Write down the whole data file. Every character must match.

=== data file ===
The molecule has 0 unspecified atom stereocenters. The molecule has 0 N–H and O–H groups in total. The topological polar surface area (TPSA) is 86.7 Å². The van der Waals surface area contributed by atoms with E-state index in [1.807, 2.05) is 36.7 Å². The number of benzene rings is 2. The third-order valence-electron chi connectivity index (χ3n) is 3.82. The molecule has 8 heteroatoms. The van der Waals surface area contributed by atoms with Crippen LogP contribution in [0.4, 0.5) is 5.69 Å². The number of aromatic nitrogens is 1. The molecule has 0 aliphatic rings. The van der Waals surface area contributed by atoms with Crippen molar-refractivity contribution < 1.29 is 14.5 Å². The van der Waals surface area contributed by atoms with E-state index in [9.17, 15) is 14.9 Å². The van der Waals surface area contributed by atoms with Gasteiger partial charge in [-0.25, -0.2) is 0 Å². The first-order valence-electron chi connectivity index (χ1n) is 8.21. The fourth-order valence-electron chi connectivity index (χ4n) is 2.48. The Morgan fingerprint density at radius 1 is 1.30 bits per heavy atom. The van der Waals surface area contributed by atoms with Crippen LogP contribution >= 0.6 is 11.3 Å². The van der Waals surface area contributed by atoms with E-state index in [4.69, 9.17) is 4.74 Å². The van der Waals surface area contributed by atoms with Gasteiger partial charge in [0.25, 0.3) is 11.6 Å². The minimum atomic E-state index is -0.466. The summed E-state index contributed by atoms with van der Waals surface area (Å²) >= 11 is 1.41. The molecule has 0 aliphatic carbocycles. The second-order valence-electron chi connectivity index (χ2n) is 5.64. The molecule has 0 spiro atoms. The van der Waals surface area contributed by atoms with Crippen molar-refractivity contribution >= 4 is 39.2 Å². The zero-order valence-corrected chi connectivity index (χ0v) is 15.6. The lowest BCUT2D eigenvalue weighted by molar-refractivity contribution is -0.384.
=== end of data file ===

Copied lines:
The molecule has 0 unspecified atom stereocenters. The molecule has 0 N–H and O–H groups in total. The topological polar surface area (TPSA) is 86.7 Å². The van der Waals surface area contributed by atoms with E-state index in [1.807, 2.05) is 36.7 Å². The number of benzene rings is 2. The third-order valence-electron chi connectivity index (χ3n) is 3.82. The molecule has 8 heteroatoms. The van der Waals surface area contributed by atoms with Crippen LogP contribution in [0.4, 0.5) is 5.69 Å². The number of aromatic nitrogens is 1. The molecule has 0 aliphatic rings. The van der Waals surface area contributed by atoms with Crippen molar-refractivity contribution < 1.29 is 14.5 Å². The van der Waals surface area contributed by atoms with E-state index in [9.17, 15) is 14.9 Å². The van der Waals surface area contributed by atoms with Gasteiger partial charge in [-0.25, -0.2) is 0 Å². The first-order valence-electron chi connectivity index (χ1n) is 8.21. The fourth-order valence-electron chi connectivity index (χ4n) is 2.48. The Morgan fingerprint density at radius 1 is 1.30 bits per heavy atom. The van der Waals surface area contributed by atoms with Crippen LogP contribution >= 0.6 is 11.3 Å². The van der Waals surface area contributed by atoms with E-state index in [4.69, 9.17) is 4.74 Å². The van der Waals surface area contributed by atoms with Gasteiger partial charge in [0.25, 0.3) is 11.6 Å². The minimum atomic E-state index is -0.466. The summed E-state index contributed by atoms with van der Waals surface area (Å²) >= 11 is 1.41. The molecule has 0 aliphatic carbocycles. The second-order valence-electron chi connectivity index (χ2n) is 5.64. The molecule has 0 spiro atoms. The van der Waals surface area contributed by atoms with Crippen molar-refractivity contribution >= 4 is 39.2 Å². The zero-order valence-corrected chi connectivity index (χ0v) is 15.6. The lowest BCUT2D eigenvalue weighted by molar-refractivity contribution is -0.384.